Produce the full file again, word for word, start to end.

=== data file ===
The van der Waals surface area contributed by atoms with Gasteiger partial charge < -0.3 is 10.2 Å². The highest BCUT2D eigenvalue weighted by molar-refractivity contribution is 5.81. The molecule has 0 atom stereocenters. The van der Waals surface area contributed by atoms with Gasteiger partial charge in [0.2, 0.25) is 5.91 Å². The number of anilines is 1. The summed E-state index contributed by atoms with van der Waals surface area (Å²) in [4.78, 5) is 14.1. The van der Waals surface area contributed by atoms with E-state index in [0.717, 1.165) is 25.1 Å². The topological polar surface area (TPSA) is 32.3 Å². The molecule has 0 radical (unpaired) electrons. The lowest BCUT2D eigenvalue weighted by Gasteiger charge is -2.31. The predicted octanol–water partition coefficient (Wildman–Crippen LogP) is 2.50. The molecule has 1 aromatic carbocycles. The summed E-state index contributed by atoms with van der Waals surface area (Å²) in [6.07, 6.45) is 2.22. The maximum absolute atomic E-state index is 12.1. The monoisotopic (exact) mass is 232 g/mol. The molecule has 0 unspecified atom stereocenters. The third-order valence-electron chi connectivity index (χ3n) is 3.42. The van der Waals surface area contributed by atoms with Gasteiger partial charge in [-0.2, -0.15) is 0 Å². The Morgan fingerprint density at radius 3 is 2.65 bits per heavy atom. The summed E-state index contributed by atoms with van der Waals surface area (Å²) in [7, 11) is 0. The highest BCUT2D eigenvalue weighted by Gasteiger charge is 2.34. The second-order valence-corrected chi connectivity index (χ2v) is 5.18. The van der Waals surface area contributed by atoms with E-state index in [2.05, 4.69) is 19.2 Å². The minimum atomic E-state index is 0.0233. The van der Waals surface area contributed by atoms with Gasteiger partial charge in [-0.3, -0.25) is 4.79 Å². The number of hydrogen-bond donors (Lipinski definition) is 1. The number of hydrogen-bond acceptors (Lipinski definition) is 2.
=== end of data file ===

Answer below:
The van der Waals surface area contributed by atoms with Gasteiger partial charge < -0.3 is 10.2 Å². The highest BCUT2D eigenvalue weighted by molar-refractivity contribution is 5.81. The molecule has 0 atom stereocenters. The van der Waals surface area contributed by atoms with Gasteiger partial charge in [0.2, 0.25) is 5.91 Å². The number of anilines is 1. The summed E-state index contributed by atoms with van der Waals surface area (Å²) in [4.78, 5) is 14.1. The van der Waals surface area contributed by atoms with E-state index in [0.717, 1.165) is 25.1 Å². The topological polar surface area (TPSA) is 32.3 Å². The molecule has 0 radical (unpaired) electrons. The lowest BCUT2D eigenvalue weighted by Gasteiger charge is -2.31. The predicted octanol–water partition coefficient (Wildman–Crippen LogP) is 2.50. The molecule has 1 aromatic carbocycles. The summed E-state index contributed by atoms with van der Waals surface area (Å²) in [6.07, 6.45) is 2.22. The maximum absolute atomic E-state index is 12.1. The monoisotopic (exact) mass is 232 g/mol. The molecule has 0 unspecified atom stereocenters. The third-order valence-electron chi connectivity index (χ3n) is 3.42. The van der Waals surface area contributed by atoms with Gasteiger partial charge in [-0.2, -0.15) is 0 Å². The Morgan fingerprint density at radius 3 is 2.65 bits per heavy atom. The summed E-state index contributed by atoms with van der Waals surface area (Å²) in [7, 11) is 0. The highest BCUT2D eigenvalue weighted by Gasteiger charge is 2.34. The second-order valence-corrected chi connectivity index (χ2v) is 5.18. The van der Waals surface area contributed by atoms with E-state index in [2.05, 4.69) is 19.2 Å². The minimum atomic E-state index is 0.0233. The van der Waals surface area contributed by atoms with Gasteiger partial charge in [-0.3, -0.25) is 4.79 Å². The number of hydrogen-bond donors (Lipinski definition) is 1. The number of hydrogen-bond acceptors (Lipinski definition) is 2.